Consent-based larp revives the hope of unrecognition, but not the kind premised on anonymity or enabled by technology. It is premised instead on the very old technology of emotional labor. Unrecognition IRL is a lot of work. Work towards an impossible goal—you can’t know every new iteration of self, yours or another’s. You can never dissolve the irreducible difference. You can only acknowledge the fact of constant transformation despite the appearance of constancy. Love is not anonymous, but neither is it fixed to a single name. Whereas a system of control desires to recognize you as a generic entity according to a single name, a system of mutual love recognizes you as wonderfully multiple—as endlessly specific.


Jan Verwoert, “Masters and Servants or Lovers: On Love as a Way to Not Recognize the Other,” in Tell Me What You Want, What You Really, Really Want, ed. Vanessa Ohlraun (Sternberg Press, 2010).


Allucquére Rosanne Stone, “Identity in Oshkosh,” in Posthuman Bodies, eds. Judith M. Halberstam and Ira Livingston (Indiana University Press, 1995).


For an in-depth history of WoD, see the 2017 documentary World of Darkness .


This phrase describing the magic circle as a membrane is often circulated without attribution, but I believe its original usage is from Edward Castronova, Synthetic Worlds: The Business and Culture of Online Games (University of Chicago Press, 2005).


The evolution of game worlds is led by players as much as by the official franchise. It’s important to note that player communities adopt the rules of a game but develop their own in-game cultures and modes of play. Anyone could theoretically organize a game anywhere, so it’s not possible to comprehensively track their individual evolutions.


This is by no means the only larp anthology, but it is one of the most comprehensive regarding a specific time period of experimental but high-production larp design from the mid-90s to the late-2000s in the Nordic countries. Nordic Larp, eds. Jaakko Stenros and Markus Montola (Fëa Livia, 2010).


Europa was the second in a series following AmerikA (2000), which was designed according to a manifesto with aesthetic and functional rules for larp called “Dogma 99.”


See .


End of the Line was produced by Participation Design Agency for White Wolf Publishing. It was created by Bjarke Pedersen, Juhana Pettersson, and Martin Ericsson, with consent and calibration mechanics by Johanna Koljonen. The larp is based on Vampire: The Masquerade by White Wolf Publishing AB.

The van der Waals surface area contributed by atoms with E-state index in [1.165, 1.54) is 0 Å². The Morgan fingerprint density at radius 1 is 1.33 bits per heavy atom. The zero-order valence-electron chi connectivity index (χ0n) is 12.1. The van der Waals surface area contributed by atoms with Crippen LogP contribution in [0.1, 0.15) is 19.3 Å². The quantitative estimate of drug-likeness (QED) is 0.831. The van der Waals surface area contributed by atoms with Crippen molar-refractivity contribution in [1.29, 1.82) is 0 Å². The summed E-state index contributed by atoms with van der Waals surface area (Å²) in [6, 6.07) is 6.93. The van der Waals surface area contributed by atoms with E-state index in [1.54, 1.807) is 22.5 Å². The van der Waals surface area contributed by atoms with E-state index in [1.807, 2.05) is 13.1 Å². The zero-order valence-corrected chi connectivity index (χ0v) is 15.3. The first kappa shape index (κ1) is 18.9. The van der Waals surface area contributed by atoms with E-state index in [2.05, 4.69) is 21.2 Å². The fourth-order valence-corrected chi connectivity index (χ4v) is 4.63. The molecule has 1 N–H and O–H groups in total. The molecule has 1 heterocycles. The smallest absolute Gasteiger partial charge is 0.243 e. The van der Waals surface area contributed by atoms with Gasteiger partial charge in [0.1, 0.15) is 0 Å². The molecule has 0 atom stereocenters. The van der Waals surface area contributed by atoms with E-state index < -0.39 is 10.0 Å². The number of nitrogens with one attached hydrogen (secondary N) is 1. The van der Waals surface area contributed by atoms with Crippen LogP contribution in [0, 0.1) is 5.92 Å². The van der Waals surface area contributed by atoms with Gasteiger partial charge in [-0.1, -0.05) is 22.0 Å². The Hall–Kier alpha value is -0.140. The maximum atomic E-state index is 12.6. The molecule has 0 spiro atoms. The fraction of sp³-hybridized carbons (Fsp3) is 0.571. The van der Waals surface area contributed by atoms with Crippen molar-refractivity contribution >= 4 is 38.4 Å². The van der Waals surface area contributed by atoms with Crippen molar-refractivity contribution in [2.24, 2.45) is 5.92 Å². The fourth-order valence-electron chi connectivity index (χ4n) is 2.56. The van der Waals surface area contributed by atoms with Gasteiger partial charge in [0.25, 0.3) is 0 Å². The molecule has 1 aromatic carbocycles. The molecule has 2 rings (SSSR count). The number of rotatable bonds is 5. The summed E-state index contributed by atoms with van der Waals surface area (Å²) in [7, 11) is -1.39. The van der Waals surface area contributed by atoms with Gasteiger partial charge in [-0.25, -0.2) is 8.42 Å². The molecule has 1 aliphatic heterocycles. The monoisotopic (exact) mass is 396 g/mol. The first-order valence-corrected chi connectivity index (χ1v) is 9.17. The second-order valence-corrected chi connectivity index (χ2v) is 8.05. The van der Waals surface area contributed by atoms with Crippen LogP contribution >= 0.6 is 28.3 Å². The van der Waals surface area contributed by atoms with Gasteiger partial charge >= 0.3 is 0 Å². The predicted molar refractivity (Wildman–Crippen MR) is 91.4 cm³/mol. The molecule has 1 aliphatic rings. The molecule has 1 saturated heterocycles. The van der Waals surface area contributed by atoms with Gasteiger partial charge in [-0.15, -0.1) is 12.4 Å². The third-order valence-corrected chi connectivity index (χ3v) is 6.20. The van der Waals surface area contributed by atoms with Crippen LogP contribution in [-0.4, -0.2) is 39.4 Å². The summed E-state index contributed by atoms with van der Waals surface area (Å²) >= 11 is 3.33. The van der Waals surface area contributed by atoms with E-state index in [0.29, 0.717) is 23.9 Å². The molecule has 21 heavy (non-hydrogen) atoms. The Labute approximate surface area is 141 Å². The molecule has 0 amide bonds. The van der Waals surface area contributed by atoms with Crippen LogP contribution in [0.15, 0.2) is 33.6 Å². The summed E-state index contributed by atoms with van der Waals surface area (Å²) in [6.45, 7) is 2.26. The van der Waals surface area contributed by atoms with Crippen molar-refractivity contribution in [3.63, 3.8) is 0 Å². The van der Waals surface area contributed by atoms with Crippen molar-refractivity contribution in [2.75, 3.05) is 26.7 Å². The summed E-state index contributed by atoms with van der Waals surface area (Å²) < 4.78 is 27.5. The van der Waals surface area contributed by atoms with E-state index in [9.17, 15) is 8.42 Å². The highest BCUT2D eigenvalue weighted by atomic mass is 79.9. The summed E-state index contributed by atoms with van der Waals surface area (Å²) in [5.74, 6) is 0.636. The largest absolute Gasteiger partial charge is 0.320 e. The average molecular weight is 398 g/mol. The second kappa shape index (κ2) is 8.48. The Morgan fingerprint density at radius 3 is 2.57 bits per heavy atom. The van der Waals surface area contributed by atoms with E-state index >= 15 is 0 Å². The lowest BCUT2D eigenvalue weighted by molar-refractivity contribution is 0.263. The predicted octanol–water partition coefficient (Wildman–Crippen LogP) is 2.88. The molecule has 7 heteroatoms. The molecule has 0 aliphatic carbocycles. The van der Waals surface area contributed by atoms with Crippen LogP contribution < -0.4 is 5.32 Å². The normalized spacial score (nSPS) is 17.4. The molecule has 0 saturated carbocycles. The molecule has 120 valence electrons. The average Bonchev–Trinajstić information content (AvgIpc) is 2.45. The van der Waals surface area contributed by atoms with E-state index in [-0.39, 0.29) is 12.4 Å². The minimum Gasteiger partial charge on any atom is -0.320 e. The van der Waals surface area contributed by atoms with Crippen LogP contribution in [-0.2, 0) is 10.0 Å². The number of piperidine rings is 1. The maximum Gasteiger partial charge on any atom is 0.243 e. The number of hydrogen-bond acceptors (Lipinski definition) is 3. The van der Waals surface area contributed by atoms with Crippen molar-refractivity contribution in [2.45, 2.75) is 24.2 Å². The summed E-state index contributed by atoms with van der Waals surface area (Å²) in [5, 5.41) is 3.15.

Another way of thinking of what happens in-game is the diegetic versus the non-diegetic. If you need to take a break from a scene because it’s overwhelming, can your character think of an excuse to do so? Or do you need to “tap out” and exit as a player? Does day become night according to the real circadian rhythm or is it simulated at a different speed through light changes? Is the liquor you’re drinking “real” or is it Kool-Aid?


Interview with Johanna Koljonen, May 14, 2019, Berlin.


A user of the popular multiple user domain LambdaMOO described the chat room as a place “where looks don’t matter and only the best writers get laid.”


Interview with Johanna Koljonen, May 14, 2019, Berlin.


Anne Carson, “What Does the Lover Want from Love?” in Eros: The Bittersweet (Dalkey Archive Press, 1998), 30, 69.

Sexuality & Eroticism
Love, Intimacy, Subcultures & Countercultures, Games & Play, Scandinavia
Return to Issue #103

A version of this essay was first given as a talk at the book launch for the e-flux reader What’s Love (or Care, Intimacy, Warmth, Affection) Got to Do with It? in July 2017 at Miss Read fair, Berlin. Another version was given at Kunstverein Harburger Bahnhof, Hamburg, in August 2018. Several similar ideas were explored in the October 2017 essay “More than a Game” for Frieze. Thanks to Susan Ploetz for the introduction to larp, to Kaye Cain-Nielsen for the invitation, and to Brody Condon and Johanna Koljonen for the conversations.

Elvia Wilk is a New York-based writer and a contributing editor at e-flux journal. Her first novel, Oval, was published in June 2019 by Soft Skull press. Her work can be found at